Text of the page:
Father of 11 children, he devotes his free time to the maintenance of traditional art recently classified as World Heritage by UNESCO
When he’s not hauling concrete blocks to a construction site in northern Iraq, Jamal Hussein devotes his time to preserving the gentle art of Arabic calligraphy.
Although he won prizes in many competitions, Hussein acknowledged that “you can’t live off this” – the artistic writing of Arabic script.
“I have a big family. I have to find another job,” said the father of 11, who is 50 and earns his living working on construction sites in the Iraqi Kurdish town of Ranya.
The United Nations culture agency last week declared Arabic calligraphy an “intangible cultural heritage of humanity”, following a campaign by 16 countries led by Saudi Arabia and including Iraq. .
“The fluidity of Arabic script offers endless possibilities, even within a single word, as the letters can be stretched and transformed in many ways to create different patterns,” UNESCO said on its website.
Abdelmajid Mahboub of the Saudi Heritage Preservation Society involved in the UNESCO nomination said the number of specialist Arabic calligraphic artists had fallen sharply.
Hussein is one of them and he hailed UNESCO’s decision. He hopes that it will push “the Iraqi government and the autonomous region of Kurdistan to adopt serious measures” to support calligraphy – khat in Arabic – and its artists.
Practicing since the 1980s, his decades of experience and participation in competitions are attested to by some forty medals and certificates on display at his home.
In October he finished second in an online Egyptian competition and is currently training for a competition next month in the Iraqi Shia holy city of Najaf.
Hussein’s creations are made with a reed pen that he buys in Turkey or Iran. He sometimes sells the work for posters, store displays and even tombstones, he said.
For decades, in the major regional centers of Cairo, Amman, Beirut or Casablanca, calligraphy is displayed on storefronts, on walls with popular sayings, or on plaques at the entrance buildings to indicate the presence of a lawyer or a doctor.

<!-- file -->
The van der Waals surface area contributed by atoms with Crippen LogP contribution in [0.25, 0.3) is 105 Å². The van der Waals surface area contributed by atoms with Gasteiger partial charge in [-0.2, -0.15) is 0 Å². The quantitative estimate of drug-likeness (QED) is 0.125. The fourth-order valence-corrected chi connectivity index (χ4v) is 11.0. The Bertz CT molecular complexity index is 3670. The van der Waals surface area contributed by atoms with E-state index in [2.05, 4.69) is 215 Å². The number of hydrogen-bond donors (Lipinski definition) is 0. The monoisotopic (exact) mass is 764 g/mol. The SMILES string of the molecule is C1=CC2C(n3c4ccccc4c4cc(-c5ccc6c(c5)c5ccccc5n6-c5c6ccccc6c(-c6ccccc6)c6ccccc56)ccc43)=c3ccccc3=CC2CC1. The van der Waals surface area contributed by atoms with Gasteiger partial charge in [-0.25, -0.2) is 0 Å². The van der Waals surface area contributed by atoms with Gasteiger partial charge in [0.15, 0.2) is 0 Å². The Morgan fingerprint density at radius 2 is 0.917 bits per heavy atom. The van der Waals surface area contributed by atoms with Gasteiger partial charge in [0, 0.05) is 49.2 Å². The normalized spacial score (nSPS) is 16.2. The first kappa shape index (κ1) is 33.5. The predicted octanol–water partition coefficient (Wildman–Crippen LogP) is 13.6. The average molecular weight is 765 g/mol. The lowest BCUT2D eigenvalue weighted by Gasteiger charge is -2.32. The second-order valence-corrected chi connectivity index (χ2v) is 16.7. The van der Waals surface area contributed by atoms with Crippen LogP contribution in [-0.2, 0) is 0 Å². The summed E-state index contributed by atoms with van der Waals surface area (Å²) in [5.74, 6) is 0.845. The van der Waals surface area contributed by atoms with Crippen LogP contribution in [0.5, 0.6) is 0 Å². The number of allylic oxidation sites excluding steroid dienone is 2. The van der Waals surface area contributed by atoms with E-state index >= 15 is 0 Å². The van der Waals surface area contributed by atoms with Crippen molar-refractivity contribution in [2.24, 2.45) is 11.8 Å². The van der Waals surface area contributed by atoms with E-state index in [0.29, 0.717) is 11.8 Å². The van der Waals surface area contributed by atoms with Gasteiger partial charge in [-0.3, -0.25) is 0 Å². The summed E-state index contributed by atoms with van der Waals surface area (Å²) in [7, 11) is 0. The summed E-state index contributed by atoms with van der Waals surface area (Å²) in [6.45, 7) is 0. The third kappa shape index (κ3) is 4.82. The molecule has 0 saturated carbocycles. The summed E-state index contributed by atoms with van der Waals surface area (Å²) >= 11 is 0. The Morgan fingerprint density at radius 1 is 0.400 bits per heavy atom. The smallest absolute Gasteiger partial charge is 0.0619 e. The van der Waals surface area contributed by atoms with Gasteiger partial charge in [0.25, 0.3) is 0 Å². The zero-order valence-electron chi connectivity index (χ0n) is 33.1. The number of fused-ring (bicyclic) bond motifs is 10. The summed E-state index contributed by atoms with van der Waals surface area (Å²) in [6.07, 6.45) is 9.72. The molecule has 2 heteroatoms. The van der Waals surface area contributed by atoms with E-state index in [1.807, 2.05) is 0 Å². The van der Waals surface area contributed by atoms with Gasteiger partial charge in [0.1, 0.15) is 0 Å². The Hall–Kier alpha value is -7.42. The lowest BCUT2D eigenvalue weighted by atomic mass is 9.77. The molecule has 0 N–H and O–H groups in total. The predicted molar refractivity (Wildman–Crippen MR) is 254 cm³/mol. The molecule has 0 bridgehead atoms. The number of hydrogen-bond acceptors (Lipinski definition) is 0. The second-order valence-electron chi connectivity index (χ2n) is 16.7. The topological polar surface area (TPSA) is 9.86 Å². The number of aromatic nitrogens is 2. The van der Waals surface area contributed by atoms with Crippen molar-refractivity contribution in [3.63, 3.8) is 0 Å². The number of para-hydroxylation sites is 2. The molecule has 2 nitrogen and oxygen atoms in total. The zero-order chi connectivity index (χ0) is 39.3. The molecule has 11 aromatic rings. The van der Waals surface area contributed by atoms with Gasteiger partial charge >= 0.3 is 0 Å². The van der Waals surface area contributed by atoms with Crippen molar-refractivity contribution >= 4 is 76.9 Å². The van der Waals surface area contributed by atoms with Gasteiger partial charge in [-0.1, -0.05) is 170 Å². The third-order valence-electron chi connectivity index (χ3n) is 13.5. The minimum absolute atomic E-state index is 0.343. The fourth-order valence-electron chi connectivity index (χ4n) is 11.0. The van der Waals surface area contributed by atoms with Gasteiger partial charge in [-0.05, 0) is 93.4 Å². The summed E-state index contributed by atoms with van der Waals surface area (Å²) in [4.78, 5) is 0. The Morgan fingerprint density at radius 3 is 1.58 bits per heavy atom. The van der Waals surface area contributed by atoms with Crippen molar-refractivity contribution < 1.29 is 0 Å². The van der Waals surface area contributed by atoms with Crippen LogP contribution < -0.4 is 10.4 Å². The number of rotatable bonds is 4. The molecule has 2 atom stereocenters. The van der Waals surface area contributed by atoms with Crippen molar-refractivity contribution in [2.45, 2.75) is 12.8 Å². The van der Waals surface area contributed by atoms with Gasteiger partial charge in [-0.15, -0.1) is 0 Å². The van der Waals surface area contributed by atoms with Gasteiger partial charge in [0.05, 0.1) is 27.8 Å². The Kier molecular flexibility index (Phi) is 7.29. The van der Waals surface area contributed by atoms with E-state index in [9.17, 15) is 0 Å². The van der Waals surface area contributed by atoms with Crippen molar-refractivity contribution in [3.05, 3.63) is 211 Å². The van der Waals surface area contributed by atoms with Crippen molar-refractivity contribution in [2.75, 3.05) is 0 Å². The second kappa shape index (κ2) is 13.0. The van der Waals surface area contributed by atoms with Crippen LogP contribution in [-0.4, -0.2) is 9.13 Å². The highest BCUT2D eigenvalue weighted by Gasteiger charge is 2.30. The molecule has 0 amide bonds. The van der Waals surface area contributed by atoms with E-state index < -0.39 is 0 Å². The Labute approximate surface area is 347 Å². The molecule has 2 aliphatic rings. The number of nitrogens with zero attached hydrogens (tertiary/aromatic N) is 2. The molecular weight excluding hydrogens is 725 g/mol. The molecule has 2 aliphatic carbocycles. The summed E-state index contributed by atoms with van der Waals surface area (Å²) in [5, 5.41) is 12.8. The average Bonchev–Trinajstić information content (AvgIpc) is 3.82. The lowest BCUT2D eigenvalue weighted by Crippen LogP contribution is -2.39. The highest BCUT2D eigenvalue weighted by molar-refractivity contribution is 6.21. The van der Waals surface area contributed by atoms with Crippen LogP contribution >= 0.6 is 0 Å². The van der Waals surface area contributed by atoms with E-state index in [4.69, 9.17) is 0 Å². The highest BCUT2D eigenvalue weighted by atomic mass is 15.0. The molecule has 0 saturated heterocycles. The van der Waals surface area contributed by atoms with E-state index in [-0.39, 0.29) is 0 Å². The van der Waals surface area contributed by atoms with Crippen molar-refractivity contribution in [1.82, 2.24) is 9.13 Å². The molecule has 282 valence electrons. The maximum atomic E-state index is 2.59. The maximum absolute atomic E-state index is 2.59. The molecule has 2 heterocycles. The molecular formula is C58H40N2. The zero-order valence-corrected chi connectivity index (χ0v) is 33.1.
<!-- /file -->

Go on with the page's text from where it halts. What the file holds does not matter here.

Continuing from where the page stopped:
Today, the vestiges of this calligraphy are only visible on the faded facades of the old shops. Still, nostalgia for the vintage aesthetic has become a trend, as local hipsters post photos of their finds for their social media followers.
But in an impoverished and war-scarred Iraq, there is no government support “whether for calligraphy or for other arts”, Hussein lamented.
“Due to technology, the sanctity of calligraphy has diminished,” he said. “Calligraphy takes more time, more effort and is more expensive. People are turning to cheaper technological production.
But it is impossible for Hussein to abandon his art. He dreams of “traveling to Egypt or Turkey and living there temporarily to improve my khat”.
At the other end of Iraq, in the southern city of Basra, Wael al-Ramadan opens his shop in an alley.
A client arrives to inquire about the preparation of an administrative stamp to confirm his presence.
Ramadan grabs one of his sharp pens and resumes practicing the art his father introduced him to when he was still a child.
On paper, he slowly begins to trace the requested words, with Arabic letters distinguished by their elegant curves.
Like fellow calligrapher Hussein, Ramadan applauds UNESCO for its “great support for calligraphy and calligraphers around the world”.
Ramadan earns money by teaching discipline in schools but also sells his skills for advertising purposes.
“We hope the government will take an interest in this art, through exhibitions and competitions,” said Ramadan, 49, dressed in black and with a shaved head.
“The survival of Arabic calligraphy depends on state support.”
It also depends on the devotion of men like Hussein and Ramadan.
“I obviously hope that my children will succeed me, just as I followed in my father’s footsteps,” Ramadan said with a smile.
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